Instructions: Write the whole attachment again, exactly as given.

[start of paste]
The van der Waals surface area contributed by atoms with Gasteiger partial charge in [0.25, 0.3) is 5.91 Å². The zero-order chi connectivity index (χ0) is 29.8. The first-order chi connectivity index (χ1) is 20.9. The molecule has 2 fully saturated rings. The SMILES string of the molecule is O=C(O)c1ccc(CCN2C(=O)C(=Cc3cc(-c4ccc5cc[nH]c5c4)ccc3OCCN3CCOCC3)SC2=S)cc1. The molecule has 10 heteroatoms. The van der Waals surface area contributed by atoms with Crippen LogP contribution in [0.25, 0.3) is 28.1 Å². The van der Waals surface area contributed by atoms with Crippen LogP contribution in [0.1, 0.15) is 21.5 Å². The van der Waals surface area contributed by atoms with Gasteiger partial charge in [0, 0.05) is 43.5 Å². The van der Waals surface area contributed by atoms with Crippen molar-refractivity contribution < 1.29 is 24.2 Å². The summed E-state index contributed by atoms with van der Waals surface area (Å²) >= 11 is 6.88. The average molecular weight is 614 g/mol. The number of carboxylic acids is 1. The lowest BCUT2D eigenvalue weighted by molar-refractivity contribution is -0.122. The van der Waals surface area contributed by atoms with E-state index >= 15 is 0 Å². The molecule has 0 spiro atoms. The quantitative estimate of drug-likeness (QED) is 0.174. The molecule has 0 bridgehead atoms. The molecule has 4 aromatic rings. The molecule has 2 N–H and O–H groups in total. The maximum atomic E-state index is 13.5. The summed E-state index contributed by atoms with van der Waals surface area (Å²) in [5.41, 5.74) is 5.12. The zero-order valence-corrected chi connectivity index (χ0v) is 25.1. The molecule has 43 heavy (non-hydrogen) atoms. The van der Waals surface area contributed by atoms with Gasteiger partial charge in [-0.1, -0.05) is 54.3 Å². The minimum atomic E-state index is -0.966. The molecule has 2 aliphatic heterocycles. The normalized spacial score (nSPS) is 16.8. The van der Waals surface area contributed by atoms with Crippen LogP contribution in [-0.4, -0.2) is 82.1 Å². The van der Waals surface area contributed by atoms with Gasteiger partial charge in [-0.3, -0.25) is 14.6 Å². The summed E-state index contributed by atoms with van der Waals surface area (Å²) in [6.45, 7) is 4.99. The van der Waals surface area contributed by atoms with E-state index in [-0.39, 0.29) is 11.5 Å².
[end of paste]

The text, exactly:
The van der Waals surface area contributed by atoms with Gasteiger partial charge in [0.25, 0.3) is 5.91 Å². The zero-order chi connectivity index (χ0) is 29.8. The first-order chi connectivity index (χ1) is 20.9. The molecule has 2 fully saturated rings. The SMILES string of the molecule is O=C(O)c1ccc(CCN2C(=O)C(=Cc3cc(-c4ccc5cc[nH]c5c4)ccc3OCCN3CCOCC3)SC2=S)cc1. The molecule has 10 heteroatoms. The van der Waals surface area contributed by atoms with Crippen LogP contribution in [0.25, 0.3) is 28.1 Å². The van der Waals surface area contributed by atoms with Crippen LogP contribution in [0.1, 0.15) is 21.5 Å². The van der Waals surface area contributed by atoms with Gasteiger partial charge in [0, 0.05) is 43.5 Å². The van der Waals surface area contributed by atoms with Crippen molar-refractivity contribution < 1.29 is 24.2 Å². The summed E-state index contributed by atoms with van der Waals surface area (Å²) >= 11 is 6.88. The average molecular weight is 614 g/mol. The number of carboxylic acids is 1. The lowest BCUT2D eigenvalue weighted by molar-refractivity contribution is -0.122. The van der Waals surface area contributed by atoms with E-state index >= 15 is 0 Å². The molecule has 0 spiro atoms. The quantitative estimate of drug-likeness (QED) is 0.174. The molecule has 0 bridgehead atoms. The molecule has 4 aromatic rings. The molecule has 2 N–H and O–H groups in total. The maximum atomic E-state index is 13.5. The summed E-state index contributed by atoms with van der Waals surface area (Å²) in [5.41, 5.74) is 5.12. The zero-order valence-corrected chi connectivity index (χ0v) is 25.1. The molecule has 43 heavy (non-hydrogen) atoms. The van der Waals surface area contributed by atoms with Gasteiger partial charge in [-0.1, -0.05) is 54.3 Å². The minimum atomic E-state index is -0.966. The molecule has 2 aliphatic heterocycles. The normalized spacial score (nSPS) is 16.8. The van der Waals surface area contributed by atoms with Crippen LogP contribution in [-0.4, -0.2) is 82.1 Å². The van der Waals surface area contributed by atoms with Gasteiger partial charge in [-0.3, -0.25) is 14.6 Å². The summed E-state index contributed by atoms with van der Waals surface area (Å²) in [6.45, 7) is 4.99. The van der Waals surface area contributed by atoms with E-state index in [-0.39, 0.29) is 11.5 Å².